Your girlfriend will argue with me until she's blue in the face, but when it comes right down to it Animal Crossing is completely unnecessary. At least, it's unnecessary in its current state. I can understand the need for a Wii Animal
Crossing game, but when it comes down to it I think most fans were hoping that Nintendo would add a substantial amount of new content and changes to the game. But that's not what happened. Instead we got a game that is a little too similar to the titles that came before it. The graphics are the practically identical to those on the 2002 GameCube title. What's worse, outside of the new city locations and some limited online modes, there really isn't a lot to do that would be classified as new.

The reason this game is so unnecessary is because the Wii plays GameCube discs, which means that you can just load up the far superior 2002 model. Oh sure, you can't use the Wii Speak attachment, but I'm sure you have a phone, why not just give your best friend a call. Best of all, the GameCube version allows you to dig for original NES games, which is the single best thing about Animal Crossing. The other reason this game is so unnecessary is because most fans of the series already have the hugely popular Nintendo DS version, which allows you to do just about everything you can do in this Wii game. The sad truth is that practically everything good about the Wii version was done first on the Nintendo DS, so there's really no reason to buy this game. I'm certainly not saying that Animal Crossing: City Folk is a bad game, it's just wholly unnecessary.

Legendary
So far on this list we've talked about a bunch of good, but unnecessary games. Now we're about to talk about game that is both terrible AND unnecessary. This is Legendary, the game that used to be called Legendary: The Box. You play a burglar that unwittingly gets involved in a war for Pandora's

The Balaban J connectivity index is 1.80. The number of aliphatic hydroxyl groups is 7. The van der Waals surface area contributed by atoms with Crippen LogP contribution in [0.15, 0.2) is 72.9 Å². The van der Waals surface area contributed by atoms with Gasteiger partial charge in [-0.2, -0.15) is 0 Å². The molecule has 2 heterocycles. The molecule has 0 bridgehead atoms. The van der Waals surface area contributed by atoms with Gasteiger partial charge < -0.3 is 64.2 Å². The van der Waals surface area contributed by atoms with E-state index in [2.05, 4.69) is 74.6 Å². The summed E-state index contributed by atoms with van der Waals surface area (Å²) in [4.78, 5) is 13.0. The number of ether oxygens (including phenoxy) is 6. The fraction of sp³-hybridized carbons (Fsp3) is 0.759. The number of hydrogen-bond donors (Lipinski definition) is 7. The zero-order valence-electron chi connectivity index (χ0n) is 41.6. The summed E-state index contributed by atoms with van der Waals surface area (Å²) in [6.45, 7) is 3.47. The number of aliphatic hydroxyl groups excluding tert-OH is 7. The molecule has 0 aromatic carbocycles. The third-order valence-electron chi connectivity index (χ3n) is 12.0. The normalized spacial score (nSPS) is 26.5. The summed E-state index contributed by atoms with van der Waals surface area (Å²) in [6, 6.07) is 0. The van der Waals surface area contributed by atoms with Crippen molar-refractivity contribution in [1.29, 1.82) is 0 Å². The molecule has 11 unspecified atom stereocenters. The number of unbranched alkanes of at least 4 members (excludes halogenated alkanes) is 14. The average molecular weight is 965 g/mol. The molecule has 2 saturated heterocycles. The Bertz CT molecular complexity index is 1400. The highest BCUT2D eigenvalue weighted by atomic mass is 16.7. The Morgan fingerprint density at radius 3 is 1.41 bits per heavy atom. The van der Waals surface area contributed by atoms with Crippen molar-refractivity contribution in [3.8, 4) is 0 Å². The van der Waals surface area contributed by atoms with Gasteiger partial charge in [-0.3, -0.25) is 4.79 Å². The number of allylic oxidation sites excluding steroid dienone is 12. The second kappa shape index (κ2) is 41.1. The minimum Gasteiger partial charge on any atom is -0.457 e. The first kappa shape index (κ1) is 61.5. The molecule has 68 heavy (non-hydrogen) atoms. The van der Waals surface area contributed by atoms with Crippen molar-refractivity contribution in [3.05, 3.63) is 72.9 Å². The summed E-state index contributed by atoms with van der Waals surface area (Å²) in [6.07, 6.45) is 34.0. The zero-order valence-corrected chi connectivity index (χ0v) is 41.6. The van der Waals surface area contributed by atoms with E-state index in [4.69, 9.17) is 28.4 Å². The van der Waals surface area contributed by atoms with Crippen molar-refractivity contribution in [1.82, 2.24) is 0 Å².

Box. Unfortunately he accidentally opens the box, unleashes all sorts of hellish creatures and is forced to undo all of the damage he has caused the world. Sounds like a promising premise? That's what I thought, too ... and then I played the game. This product has some of the worst first-person shooting I have ever seen, abysmal graphics, voice acting from people who don't want to be there, a convoluted story that makes no sense and a penchant for overusing werewolves. And that's not even the bad part of the game.

The problem is that every year companies release at least three dozen first-person shooters. I don't know how many were released this year, but I can guarantee that there are more FPS games this year than you can afford. With so many triple-A shooters on the market it's hard to have enough time or money for even the good (but not great) games, so you can imagine how desperate you have to be to pick up a game that can't even aspire to bad. Legendary is horrible, one of the worst video game experiences of the year. It's the kind of game where you can tell the developers gave up half way through. And if the developers don't care, then why should you? With so many amazing shooters already on store shelves, you definitely don't have time for Legendary. It's a terrible game with no redeeming qualities, which may explain why we have it on the list of the most unnecessary games of 2008.

Portal: Still Alive
Last year Valve's inventive puzzle game took the industry by storm. And for good reason, it was easily one of the most creative games of the year and had what had to be the single best ending of 2007. But here we are a year later and things are a bit different. This year we got Portal: Still Alive, a downloadable
version available on the Xbox Live Arcade. Outside of having 14 (brief) new levels and a few new challenges, this game is identical to what you can get in the Orange Box. The new levels, while short, are a lot of fun and the game's original story is as good as you remember it.

So why is this game so unnecessary? Because most of you already own this game in the Orange Box. And if you don't, then why not just pick up the disc-based version for $30 new (or considerably less used)? At most the new content is around two hours, which is awfully low considering the game's $15 asking price. You heard me, they are charging a whopping $15 for this thing. Portal is still a great game (and will always remain a great game), but those hoping that Still Alive would be a clever sequel or have a bunch of new content were severely disappointed. Those that never played the game in the first place are better off just buying the Orange Box, it's a better value and comes with four other games that are worth owning. Portal: Still Alive is the furthest thing from a bad game, but it's definitely unnecessary.